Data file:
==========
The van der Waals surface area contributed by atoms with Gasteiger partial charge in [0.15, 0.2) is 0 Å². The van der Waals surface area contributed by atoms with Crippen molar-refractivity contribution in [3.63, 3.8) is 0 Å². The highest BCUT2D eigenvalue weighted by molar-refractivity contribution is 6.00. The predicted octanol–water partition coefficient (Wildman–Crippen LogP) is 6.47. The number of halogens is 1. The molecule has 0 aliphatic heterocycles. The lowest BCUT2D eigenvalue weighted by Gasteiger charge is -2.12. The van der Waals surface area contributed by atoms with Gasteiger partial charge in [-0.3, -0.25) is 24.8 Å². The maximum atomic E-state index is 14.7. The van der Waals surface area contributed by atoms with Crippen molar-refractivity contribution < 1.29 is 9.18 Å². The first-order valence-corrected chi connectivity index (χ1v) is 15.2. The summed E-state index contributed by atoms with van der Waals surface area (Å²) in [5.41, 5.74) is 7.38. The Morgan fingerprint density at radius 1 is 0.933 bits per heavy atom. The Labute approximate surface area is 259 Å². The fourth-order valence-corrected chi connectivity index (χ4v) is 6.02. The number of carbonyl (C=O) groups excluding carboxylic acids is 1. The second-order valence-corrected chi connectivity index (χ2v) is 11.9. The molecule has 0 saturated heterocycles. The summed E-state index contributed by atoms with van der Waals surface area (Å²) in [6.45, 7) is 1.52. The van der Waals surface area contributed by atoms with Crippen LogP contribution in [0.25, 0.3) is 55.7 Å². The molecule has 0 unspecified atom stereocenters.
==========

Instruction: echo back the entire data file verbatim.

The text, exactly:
The van der Waals surface area contributed by atoms with Gasteiger partial charge in [0.15, 0.2) is 0 Å². The van der Waals surface area contributed by atoms with Crippen molar-refractivity contribution in [3.63, 3.8) is 0 Å². The highest BCUT2D eigenvalue weighted by molar-refractivity contribution is 6.00. The predicted octanol–water partition coefficient (Wildman–Crippen LogP) is 6.47. The number of halogens is 1. The molecule has 0 aliphatic heterocycles. The lowest BCUT2D eigenvalue weighted by Gasteiger charge is -2.12. The van der Waals surface area contributed by atoms with Gasteiger partial charge in [-0.3, -0.25) is 24.8 Å². The maximum atomic E-state index is 14.7. The van der Waals surface area contributed by atoms with Crippen molar-refractivity contribution < 1.29 is 9.18 Å². The first-order valence-corrected chi connectivity index (χ1v) is 15.2. The summed E-state index contributed by atoms with van der Waals surface area (Å²) in [5.41, 5.74) is 7.38. The Morgan fingerprint density at radius 1 is 0.933 bits per heavy atom. The Labute approximate surface area is 259 Å². The fourth-order valence-corrected chi connectivity index (χ4v) is 6.02. The number of carbonyl (C=O) groups excluding carboxylic acids is 1. The second-order valence-corrected chi connectivity index (χ2v) is 11.9. The molecule has 0 saturated heterocycles. The summed E-state index contributed by atoms with van der Waals surface area (Å²) in [6.45, 7) is 1.52. The van der Waals surface area contributed by atoms with Crippen LogP contribution in [0.25, 0.3) is 55.7 Å². The molecule has 0 unspecified atom stereocenters.